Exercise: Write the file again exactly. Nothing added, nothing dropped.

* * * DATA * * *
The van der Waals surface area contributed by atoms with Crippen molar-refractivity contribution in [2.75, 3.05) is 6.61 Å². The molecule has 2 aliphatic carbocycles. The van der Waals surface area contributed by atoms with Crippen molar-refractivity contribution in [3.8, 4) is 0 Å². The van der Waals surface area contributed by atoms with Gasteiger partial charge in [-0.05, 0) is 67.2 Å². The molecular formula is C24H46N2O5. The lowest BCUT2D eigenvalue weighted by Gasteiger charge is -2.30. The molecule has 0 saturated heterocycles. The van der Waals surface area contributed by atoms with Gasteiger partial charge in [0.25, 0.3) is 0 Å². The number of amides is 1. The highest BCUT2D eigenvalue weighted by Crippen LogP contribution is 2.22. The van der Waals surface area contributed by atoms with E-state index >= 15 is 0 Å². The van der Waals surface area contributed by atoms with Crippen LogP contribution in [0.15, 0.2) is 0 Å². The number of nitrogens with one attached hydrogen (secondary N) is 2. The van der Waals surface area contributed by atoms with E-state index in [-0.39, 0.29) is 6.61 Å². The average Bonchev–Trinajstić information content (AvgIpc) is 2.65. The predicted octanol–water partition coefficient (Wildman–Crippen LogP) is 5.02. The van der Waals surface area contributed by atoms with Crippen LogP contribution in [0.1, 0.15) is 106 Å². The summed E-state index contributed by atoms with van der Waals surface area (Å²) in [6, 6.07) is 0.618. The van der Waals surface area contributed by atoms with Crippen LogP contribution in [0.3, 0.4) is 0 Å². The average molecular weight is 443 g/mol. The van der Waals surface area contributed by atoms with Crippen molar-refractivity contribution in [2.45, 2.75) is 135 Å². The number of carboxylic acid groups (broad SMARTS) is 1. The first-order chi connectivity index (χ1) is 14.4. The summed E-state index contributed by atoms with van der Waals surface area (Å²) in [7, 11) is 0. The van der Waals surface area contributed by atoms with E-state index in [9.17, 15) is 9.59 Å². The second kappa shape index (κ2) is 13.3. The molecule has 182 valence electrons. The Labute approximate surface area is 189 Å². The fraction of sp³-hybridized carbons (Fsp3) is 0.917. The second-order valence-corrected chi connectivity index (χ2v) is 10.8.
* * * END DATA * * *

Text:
The van der Waals surface area contributed by atoms with Crippen molar-refractivity contribution in [2.75, 3.05) is 6.61 Å². The molecule has 2 aliphatic carbocycles. The van der Waals surface area contributed by atoms with Crippen molar-refractivity contribution in [3.8, 4) is 0 Å². The van der Waals surface area contributed by atoms with Gasteiger partial charge in [-0.05, 0) is 67.2 Å². The molecular formula is C24H46N2O5. The lowest BCUT2D eigenvalue weighted by Gasteiger charge is -2.30. The molecule has 0 saturated heterocycles. The van der Waals surface area contributed by atoms with Gasteiger partial charge in [0.25, 0.3) is 0 Å². The number of amides is 1. The highest BCUT2D eigenvalue weighted by Crippen LogP contribution is 2.22. The van der Waals surface area contributed by atoms with E-state index >= 15 is 0 Å². The van der Waals surface area contributed by atoms with Crippen LogP contribution in [0.15, 0.2) is 0 Å². The number of nitrogens with one attached hydrogen (secondary N) is 2. The van der Waals surface area contributed by atoms with E-state index in [-0.39, 0.29) is 6.61 Å². The average Bonchev–Trinajstić information content (AvgIpc) is 2.65. The predicted octanol–water partition coefficient (Wildman–Crippen LogP) is 5.02. The van der Waals surface area contributed by atoms with Crippen LogP contribution in [0.1, 0.15) is 106 Å². The summed E-state index contributed by atoms with van der Waals surface area (Å²) in [6, 6.07) is 0.618. The van der Waals surface area contributed by atoms with Crippen LogP contribution in [0.3, 0.4) is 0 Å². The average molecular weight is 443 g/mol. The van der Waals surface area contributed by atoms with Crippen molar-refractivity contribution in [2.45, 2.75) is 135 Å². The number of carboxylic acid groups (broad SMARTS) is 1. The first-order chi connectivity index (χ1) is 14.4. The summed E-state index contributed by atoms with van der Waals surface area (Å²) in [7, 11) is 0. The van der Waals surface area contributed by atoms with E-state index in [9.17, 15) is 9.59 Å². The second kappa shape index (κ2) is 13.3. The molecule has 182 valence electrons. The Labute approximate surface area is 189 Å². The fraction of sp³-hybridized carbons (Fsp3) is 0.917. The second-order valence-corrected chi connectivity index (χ2v) is 10.8.